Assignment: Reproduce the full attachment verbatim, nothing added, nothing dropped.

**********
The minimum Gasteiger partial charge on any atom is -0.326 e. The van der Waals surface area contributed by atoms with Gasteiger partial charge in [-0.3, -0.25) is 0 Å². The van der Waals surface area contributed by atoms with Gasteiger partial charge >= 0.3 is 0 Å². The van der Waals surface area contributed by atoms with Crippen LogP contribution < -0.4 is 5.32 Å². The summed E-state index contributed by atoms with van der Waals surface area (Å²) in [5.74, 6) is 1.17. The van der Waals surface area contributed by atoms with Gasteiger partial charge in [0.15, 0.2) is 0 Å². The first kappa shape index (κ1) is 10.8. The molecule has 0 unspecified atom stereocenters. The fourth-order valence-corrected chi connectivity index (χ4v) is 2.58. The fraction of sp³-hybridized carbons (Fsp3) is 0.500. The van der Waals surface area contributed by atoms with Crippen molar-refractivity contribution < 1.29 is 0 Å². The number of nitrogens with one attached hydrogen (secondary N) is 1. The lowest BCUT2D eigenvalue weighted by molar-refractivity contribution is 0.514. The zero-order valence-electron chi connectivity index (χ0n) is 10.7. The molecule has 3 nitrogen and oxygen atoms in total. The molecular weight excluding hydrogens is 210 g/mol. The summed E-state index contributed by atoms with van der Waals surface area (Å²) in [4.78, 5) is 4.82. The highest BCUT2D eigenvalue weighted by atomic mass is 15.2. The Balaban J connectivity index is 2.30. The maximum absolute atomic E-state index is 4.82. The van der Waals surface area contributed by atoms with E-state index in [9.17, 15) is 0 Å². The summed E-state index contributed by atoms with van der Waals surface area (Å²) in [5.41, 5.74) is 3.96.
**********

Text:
The minimum Gasteiger partial charge on any atom is -0.326 e. The van der Waals surface area contributed by atoms with Gasteiger partial charge in [-0.3, -0.25) is 0 Å². The van der Waals surface area contributed by atoms with Gasteiger partial charge >= 0.3 is 0 Å². The van der Waals surface area contributed by atoms with Crippen LogP contribution < -0.4 is 5.32 Å². The summed E-state index contributed by atoms with van der Waals surface area (Å²) in [5.74, 6) is 1.17. The van der Waals surface area contributed by atoms with Gasteiger partial charge in [0.15, 0.2) is 0 Å². The first kappa shape index (κ1) is 10.8. The molecule has 0 unspecified atom stereocenters. The fourth-order valence-corrected chi connectivity index (χ4v) is 2.58. The fraction of sp³-hybridized carbons (Fsp3) is 0.500. The van der Waals surface area contributed by atoms with Crippen molar-refractivity contribution < 1.29 is 0 Å². The number of nitrogens with one attached hydrogen (secondary N) is 1. The lowest BCUT2D eigenvalue weighted by molar-refractivity contribution is 0.514. The zero-order valence-electron chi connectivity index (χ0n) is 10.7. The molecule has 3 nitrogen and oxygen atoms in total. The molecular weight excluding hydrogens is 210 g/mol. The summed E-state index contributed by atoms with van der Waals surface area (Å²) in [4.78, 5) is 4.82. The highest BCUT2D eigenvalue weighted by atomic mass is 15.2. The Balaban J connectivity index is 2.30. The maximum absolute atomic E-state index is 4.82. The van der Waals surface area contributed by atoms with E-state index in [9.17, 15) is 0 Å². The summed E-state index contributed by atoms with van der Waals surface area (Å²) in [5.41, 5.74) is 3.96.